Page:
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Enviro groups oppose "monster bill"

By Sascha Cordner


Tallahassee, FL – The Florida House is expected to look at a comprehensive bill relating to environmental permitting Friday. As Sascha Cordner reports, many environmental groups gathered for a press conference at the Capitol Thursday to appeal to lawmakers to stop what they call the "Monster Bill."

House Bill 991 has about 34 different components, which the bill's sponsor Republican Representative Jimmy Patronis of Panama City says seeks to streamline the environmental permitting process in Florida. But, all six of the representatives from the Environmental groups, including the Nature Conservancy and 1000 Friends of Florida, took issue with at least half of the sections outlined in the measure, saying it would be a bad change to the state's current environmental laws.

"We want to talk to you today about House 991, which is probably one of the worst environmental bills I have ever seen in the 20 years I have been working in this process. It's a massive piece of legislation that rolls up in over 30 different sections, changes 27 different environmental laws."

Eric Draper with the Audubon of Florida says as the bill is on the House's upcoming special order calendar, the environmental community will still continue to work towards stopping what he calls "a bad bill."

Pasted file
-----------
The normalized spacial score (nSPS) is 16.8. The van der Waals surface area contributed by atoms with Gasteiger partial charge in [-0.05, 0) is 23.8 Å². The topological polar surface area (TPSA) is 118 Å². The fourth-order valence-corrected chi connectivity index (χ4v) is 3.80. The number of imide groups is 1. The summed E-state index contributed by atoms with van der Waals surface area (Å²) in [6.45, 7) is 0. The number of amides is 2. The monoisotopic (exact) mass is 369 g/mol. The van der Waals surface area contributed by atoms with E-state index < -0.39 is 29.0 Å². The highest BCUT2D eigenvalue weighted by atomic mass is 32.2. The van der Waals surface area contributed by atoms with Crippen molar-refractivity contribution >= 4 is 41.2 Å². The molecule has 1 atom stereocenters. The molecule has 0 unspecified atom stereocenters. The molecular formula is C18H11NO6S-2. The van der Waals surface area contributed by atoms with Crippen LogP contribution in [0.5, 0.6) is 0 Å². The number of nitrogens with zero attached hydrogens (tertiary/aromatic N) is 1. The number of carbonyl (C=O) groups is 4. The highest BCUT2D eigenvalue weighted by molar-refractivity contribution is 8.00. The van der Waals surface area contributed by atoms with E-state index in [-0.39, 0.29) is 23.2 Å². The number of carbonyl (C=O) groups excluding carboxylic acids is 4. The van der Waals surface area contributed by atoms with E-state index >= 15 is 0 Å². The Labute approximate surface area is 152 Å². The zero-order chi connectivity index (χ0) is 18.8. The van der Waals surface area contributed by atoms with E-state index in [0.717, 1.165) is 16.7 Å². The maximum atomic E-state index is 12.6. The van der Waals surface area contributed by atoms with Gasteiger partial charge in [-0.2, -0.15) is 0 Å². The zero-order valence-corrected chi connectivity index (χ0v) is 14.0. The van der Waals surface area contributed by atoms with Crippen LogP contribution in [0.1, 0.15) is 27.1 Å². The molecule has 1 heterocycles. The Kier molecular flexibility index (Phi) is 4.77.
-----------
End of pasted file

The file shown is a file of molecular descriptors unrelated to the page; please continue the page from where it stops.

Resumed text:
"We don't have a great deal of faith in getting the majority in the Legislature in the House to stop this. While the bill does not have a clear companion in the Senate, we know how this process works. We know it is fairly easy for the House to find a Senate Bill .Once this bill passes, it's fairly easy for them to hook it onto another Senate Bill to make that happen...we would hope our best legislators stand up and stop that from happening."

David Cullen with the Sierra Club of Florida talked about the issues he had with the mining provisions in the bill. He says one of the things the bill does is prevent local governments from enforcing or adopting ordinances to protect their environmental resources.

"The economic impacts of mining activities include the cost for cleanup of polluted water, loss of groundwater resources, and losses to tourism and fishery industries. And, adverse impacts include the release of process water and storm water, spills of petroleum products, stack and dust emissions, and noise and ground vibration .all leading to habitat dust erosion, sedimentation, surface and groundwater pollution and changes to the visual scene."

Debbie Harrison with the National Parks Conservation Association says Patronis' bill will set Florida back for many years.

"Three decades of environmental protections that are the basis of Florida's economy are being destroyed in the next ten days without the awareness or the participation of the citizens."

She says not only will it allow citizens to lose their ability to put their input, there are other negative impacts as well.